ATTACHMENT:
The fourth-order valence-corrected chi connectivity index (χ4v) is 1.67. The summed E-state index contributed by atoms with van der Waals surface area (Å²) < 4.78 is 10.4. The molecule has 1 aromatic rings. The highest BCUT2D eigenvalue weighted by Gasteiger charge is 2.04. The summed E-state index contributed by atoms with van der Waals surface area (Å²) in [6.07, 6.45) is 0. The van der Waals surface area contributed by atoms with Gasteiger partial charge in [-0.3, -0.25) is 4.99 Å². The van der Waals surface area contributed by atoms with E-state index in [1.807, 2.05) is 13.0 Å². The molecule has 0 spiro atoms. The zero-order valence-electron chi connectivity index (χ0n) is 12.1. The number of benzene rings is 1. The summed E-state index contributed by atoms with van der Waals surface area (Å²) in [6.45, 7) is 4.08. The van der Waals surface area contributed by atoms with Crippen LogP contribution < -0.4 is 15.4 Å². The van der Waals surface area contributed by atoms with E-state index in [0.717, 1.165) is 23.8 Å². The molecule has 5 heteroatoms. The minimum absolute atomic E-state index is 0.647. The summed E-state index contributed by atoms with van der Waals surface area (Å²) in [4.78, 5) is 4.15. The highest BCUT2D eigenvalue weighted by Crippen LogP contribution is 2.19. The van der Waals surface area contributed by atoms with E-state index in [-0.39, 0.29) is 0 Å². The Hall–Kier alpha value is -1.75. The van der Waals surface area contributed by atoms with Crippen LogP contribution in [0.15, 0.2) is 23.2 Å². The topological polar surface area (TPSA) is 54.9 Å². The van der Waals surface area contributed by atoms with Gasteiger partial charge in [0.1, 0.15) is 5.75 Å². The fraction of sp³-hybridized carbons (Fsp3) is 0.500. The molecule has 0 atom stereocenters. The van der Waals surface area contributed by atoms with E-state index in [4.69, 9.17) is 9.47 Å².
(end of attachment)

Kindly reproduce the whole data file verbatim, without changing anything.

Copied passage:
The fourth-order valence-corrected chi connectivity index (χ4v) is 1.67. The summed E-state index contributed by atoms with van der Waals surface area (Å²) < 4.78 is 10.4. The molecule has 1 aromatic rings. The highest BCUT2D eigenvalue weighted by Gasteiger charge is 2.04. The summed E-state index contributed by atoms with van der Waals surface area (Å²) in [6.07, 6.45) is 0. The van der Waals surface area contributed by atoms with Gasteiger partial charge in [-0.3, -0.25) is 4.99 Å². The van der Waals surface area contributed by atoms with E-state index in [1.807, 2.05) is 13.0 Å². The molecule has 0 spiro atoms. The zero-order valence-electron chi connectivity index (χ0n) is 12.1. The number of benzene rings is 1. The summed E-state index contributed by atoms with van der Waals surface area (Å²) in [6.45, 7) is 4.08. The van der Waals surface area contributed by atoms with Crippen LogP contribution < -0.4 is 15.4 Å². The van der Waals surface area contributed by atoms with E-state index in [0.717, 1.165) is 23.8 Å². The molecule has 5 heteroatoms. The minimum absolute atomic E-state index is 0.647. The summed E-state index contributed by atoms with van der Waals surface area (Å²) in [4.78, 5) is 4.15. The highest BCUT2D eigenvalue weighted by Crippen LogP contribution is 2.19. The van der Waals surface area contributed by atoms with E-state index in [-0.39, 0.29) is 0 Å². The Hall–Kier alpha value is -1.75. The van der Waals surface area contributed by atoms with Crippen LogP contribution in [0.15, 0.2) is 23.2 Å². The topological polar surface area (TPSA) is 54.9 Å². The van der Waals surface area contributed by atoms with Gasteiger partial charge in [0.1, 0.15) is 5.75 Å². The fraction of sp³-hybridized carbons (Fsp3) is 0.500. The molecule has 0 atom stereocenters. The van der Waals surface area contributed by atoms with E-state index in [4.69, 9.17) is 9.47 Å².